The millennial generation, that age group currently between 18 and 34, make up the single largest chunk of the Guyana population, approximately 45%, using data from the 2012 census. It is quite unlikely that any significant changes have occurred in the structure and makeup of the population since then, and it is still clear that well over 50% of our population is under the age of 40 years.

This means that the majority of Guyana’s entrepreneurial class must be outside of this age group called “the millennials,” and this information must inform planning and strategy for the continuity, sustainability and growth of the business class unless we are willing to risk a dramatic collapse in probably as little as under two decades.

Successive governments appear to have recognised this rather important fact, and over the years have launched their own youth entrepreneurship programmes, but with no data or information provided whereby the success or otherwise of these initiatives can be judged. Even the Bank of Nova Scotia has been on the forefront of developing youth entrepreneurship in Guyana and the Caribbean with its Vision Achiever Programme.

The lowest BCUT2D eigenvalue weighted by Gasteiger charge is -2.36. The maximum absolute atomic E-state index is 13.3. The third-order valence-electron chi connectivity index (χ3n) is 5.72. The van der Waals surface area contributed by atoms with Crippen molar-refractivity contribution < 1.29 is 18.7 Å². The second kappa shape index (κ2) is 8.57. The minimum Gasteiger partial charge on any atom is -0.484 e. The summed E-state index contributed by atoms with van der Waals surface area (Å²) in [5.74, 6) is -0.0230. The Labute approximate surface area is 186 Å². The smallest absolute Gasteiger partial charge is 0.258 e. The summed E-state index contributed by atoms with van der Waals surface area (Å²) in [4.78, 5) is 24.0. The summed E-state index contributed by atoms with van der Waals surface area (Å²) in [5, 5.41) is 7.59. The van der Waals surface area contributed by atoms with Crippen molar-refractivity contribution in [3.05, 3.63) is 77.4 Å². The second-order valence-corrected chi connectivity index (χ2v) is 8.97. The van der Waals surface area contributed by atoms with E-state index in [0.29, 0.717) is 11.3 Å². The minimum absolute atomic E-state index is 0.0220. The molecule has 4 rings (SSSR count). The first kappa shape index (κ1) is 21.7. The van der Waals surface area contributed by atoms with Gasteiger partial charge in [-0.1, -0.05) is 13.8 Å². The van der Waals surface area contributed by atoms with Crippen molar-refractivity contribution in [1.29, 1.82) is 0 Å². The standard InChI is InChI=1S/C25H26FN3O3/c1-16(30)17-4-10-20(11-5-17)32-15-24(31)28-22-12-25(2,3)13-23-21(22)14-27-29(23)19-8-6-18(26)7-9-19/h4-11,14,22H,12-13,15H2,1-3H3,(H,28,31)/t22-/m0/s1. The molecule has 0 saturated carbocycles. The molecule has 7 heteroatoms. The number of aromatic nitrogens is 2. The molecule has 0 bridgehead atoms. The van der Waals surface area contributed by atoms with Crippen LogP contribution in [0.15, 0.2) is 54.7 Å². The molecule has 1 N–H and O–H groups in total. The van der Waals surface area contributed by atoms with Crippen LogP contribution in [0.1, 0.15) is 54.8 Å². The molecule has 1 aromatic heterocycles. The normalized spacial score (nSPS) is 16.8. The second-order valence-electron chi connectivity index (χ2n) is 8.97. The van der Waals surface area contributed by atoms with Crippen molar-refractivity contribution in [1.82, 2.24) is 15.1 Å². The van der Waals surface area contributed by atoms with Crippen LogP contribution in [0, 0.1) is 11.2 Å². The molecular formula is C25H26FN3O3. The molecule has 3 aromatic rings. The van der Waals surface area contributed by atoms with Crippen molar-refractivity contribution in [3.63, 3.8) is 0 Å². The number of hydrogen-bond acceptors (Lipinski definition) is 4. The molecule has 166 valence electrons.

Just recently, the Bank launched its fifth instalment of the Vision Achiever Programme and has committed $1.5M (double that of the previous year) to the two start-ups that end up on the winners’ row. This year’s launch was done under the auspices of the Georgetown Chamber of Commerce and Industry (GCCI), and the Bank has very strategically combined its own financial and marketing resources for the programme, with the expertise of ActionCOACH and Master Class institute – business support organisations which provide specialised training and mentorship for established businesses and young entrepreneurs alike.